To mitigate these risks, the CSA regularly reviews its project portfolio, activity plans, schedules and financial management strategies to adjust to changes brought on by the space programs of its key partners (National Aeronautics and Space Administration (NASA), ESA and other space agencies). In addition, rigorous project management practices are in place. These initiatives allow the CSA to track and report on the progress of its commitments, to assess the effectiveness of its work, and to align its resources with its priorities.

Furthermore, the CSA manages its financial risks and uncertainties related to Phoenix by adopting risk mitigating strategies. There are a number of actions that the CSA has taken to date to help stabilize the pay system, and to ensure that the employees are being paid accurately and on time. As one of the departments whose accounts have not been migrated to the Pay Centre, the CSA continues to offer on-site compensation services. The compensation team, who's size fluctuates to meet demand, monitors closely for payroll inaccuracies and communicates directly with employees to provide clarifications and to take, when needed, swift actions to rectify issues. The team also participates actively in various working groups and other forums led by Treasury Board Secretariat (TBS) and/or Public Services and Procurement Canada (PSPC). Beyond this, the staff in Finance regularly performs salary reconciliations to monitor and correct expense variances.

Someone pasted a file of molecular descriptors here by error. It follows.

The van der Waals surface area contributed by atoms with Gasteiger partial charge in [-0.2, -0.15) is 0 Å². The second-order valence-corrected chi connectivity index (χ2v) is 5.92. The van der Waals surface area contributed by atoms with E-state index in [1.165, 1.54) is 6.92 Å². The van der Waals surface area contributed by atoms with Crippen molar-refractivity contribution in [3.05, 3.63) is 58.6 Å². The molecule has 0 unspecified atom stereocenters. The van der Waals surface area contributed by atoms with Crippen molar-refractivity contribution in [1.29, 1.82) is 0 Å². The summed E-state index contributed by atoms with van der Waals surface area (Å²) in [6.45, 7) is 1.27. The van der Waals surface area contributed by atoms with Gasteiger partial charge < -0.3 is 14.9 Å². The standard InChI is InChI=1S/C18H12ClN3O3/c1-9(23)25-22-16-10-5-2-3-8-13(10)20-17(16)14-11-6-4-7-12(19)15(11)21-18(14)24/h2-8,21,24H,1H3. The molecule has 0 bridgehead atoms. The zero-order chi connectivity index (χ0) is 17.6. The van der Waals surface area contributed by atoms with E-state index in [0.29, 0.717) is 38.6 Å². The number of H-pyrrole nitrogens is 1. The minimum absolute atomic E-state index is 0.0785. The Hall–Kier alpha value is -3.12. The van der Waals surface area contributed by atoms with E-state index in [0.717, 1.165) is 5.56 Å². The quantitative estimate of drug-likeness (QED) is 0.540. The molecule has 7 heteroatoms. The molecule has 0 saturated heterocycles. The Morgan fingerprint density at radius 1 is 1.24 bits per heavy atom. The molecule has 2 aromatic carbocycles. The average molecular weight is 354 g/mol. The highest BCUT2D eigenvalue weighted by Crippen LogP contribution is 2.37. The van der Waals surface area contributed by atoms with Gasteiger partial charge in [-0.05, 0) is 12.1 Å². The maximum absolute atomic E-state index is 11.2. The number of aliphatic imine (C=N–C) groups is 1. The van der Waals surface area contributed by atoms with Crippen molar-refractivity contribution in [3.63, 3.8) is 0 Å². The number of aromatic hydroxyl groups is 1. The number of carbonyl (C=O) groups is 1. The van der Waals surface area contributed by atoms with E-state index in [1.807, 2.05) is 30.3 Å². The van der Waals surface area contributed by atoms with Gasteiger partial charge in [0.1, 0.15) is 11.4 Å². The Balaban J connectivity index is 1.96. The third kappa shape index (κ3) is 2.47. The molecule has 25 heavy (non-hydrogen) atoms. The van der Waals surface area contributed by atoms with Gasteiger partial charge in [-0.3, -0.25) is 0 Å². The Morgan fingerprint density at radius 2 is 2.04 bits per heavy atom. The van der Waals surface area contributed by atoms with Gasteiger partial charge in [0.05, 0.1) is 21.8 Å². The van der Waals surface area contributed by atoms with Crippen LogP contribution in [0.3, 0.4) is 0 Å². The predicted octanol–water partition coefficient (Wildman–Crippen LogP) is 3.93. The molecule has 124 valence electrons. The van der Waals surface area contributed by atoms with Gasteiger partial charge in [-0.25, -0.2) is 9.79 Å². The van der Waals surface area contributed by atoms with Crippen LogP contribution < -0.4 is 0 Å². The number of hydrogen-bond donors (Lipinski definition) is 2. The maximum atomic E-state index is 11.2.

4. Significant Changes in Relation to Operations, Personnel and Programs

During the first quarter of -, the majority of CSA employees worked remotely to maintain the department's operations in the context of the pandemic. Presence on site is reserved to personnel identified to support a critical service impossible to perform remotely.

Approval by Senior Officials

Approved by,

The original version was signed by Sylvain Laporte, President, in Longueuil, Quebec, on .

The original version was signed by Jean-Claude Piedboeuf, B. Ing., Ph.D., Chief Financial Officer, in Longueuil, Quebec, on .